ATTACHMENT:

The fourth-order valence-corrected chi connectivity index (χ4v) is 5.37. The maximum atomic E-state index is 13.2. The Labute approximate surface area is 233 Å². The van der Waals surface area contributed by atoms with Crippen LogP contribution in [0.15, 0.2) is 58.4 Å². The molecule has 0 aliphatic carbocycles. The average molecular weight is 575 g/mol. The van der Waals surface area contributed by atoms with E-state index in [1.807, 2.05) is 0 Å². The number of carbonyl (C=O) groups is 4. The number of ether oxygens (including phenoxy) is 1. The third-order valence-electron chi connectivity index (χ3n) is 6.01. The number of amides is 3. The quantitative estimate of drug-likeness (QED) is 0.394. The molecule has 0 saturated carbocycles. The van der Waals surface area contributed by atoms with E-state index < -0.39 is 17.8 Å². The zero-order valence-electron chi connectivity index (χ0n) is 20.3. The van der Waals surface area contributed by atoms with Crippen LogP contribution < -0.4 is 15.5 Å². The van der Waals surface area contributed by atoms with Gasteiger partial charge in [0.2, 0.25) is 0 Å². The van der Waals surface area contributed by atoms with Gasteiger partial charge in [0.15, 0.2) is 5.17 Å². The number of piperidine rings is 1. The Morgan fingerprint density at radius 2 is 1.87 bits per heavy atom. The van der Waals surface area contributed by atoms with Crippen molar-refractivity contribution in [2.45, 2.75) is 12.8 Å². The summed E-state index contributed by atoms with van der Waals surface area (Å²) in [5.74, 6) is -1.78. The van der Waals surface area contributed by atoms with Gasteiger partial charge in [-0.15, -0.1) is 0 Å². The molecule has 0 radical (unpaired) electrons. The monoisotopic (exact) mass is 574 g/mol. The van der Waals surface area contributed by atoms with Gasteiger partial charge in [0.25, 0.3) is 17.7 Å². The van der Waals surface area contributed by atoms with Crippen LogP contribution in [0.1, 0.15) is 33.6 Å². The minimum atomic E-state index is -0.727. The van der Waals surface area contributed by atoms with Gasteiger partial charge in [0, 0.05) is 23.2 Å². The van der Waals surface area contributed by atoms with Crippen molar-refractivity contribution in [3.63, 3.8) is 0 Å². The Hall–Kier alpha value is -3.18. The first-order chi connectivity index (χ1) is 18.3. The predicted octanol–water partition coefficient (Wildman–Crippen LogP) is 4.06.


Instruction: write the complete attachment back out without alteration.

The fourth-order valence-corrected chi connectivity index (χ4v) is 5.37. The maximum atomic E-state index is 13.2. The Labute approximate surface area is 233 Å². The van der Waals surface area contributed by atoms with Crippen LogP contribution in [0.15, 0.2) is 58.4 Å². The molecule has 0 aliphatic carbocycles. The average molecular weight is 575 g/mol. The van der Waals surface area contributed by atoms with E-state index in [1.807, 2.05) is 0 Å². The number of carbonyl (C=O) groups is 4. The number of ether oxygens (including phenoxy) is 1. The third-order valence-electron chi connectivity index (χ3n) is 6.01. The number of amides is 3. The quantitative estimate of drug-likeness (QED) is 0.394. The molecule has 0 saturated carbocycles. The van der Waals surface area contributed by atoms with E-state index < -0.39 is 17.8 Å². The zero-order valence-electron chi connectivity index (χ0n) is 20.3. The van der Waals surface area contributed by atoms with Crippen LogP contribution < -0.4 is 15.5 Å². The van der Waals surface area contributed by atoms with Gasteiger partial charge in [0.2, 0.25) is 0 Å². The van der Waals surface area contributed by atoms with Gasteiger partial charge in [0.15, 0.2) is 5.17 Å². The number of piperidine rings is 1. The Morgan fingerprint density at radius 2 is 1.87 bits per heavy atom. The van der Waals surface area contributed by atoms with Crippen molar-refractivity contribution in [2.45, 2.75) is 12.8 Å². The summed E-state index contributed by atoms with van der Waals surface area (Å²) in [5.74, 6) is -1.78. The van der Waals surface area contributed by atoms with Gasteiger partial charge in [-0.15, -0.1) is 0 Å². The molecule has 0 radical (unpaired) electrons. The monoisotopic (exact) mass is 574 g/mol. The van der Waals surface area contributed by atoms with Gasteiger partial charge in [0.25, 0.3) is 17.7 Å². The van der Waals surface area contributed by atoms with Crippen LogP contribution in [0.1, 0.15) is 33.6 Å². The minimum atomic E-state index is -0.727. The van der Waals surface area contributed by atoms with Gasteiger partial charge in [0, 0.05) is 23.2 Å². The van der Waals surface area contributed by atoms with Crippen molar-refractivity contribution in [3.63, 3.8) is 0 Å². The Hall–Kier alpha value is -3.18. The first-order chi connectivity index (χ1) is 18.3. The predicted octanol–water partition coefficient (Wildman–Crippen LogP) is 4.06.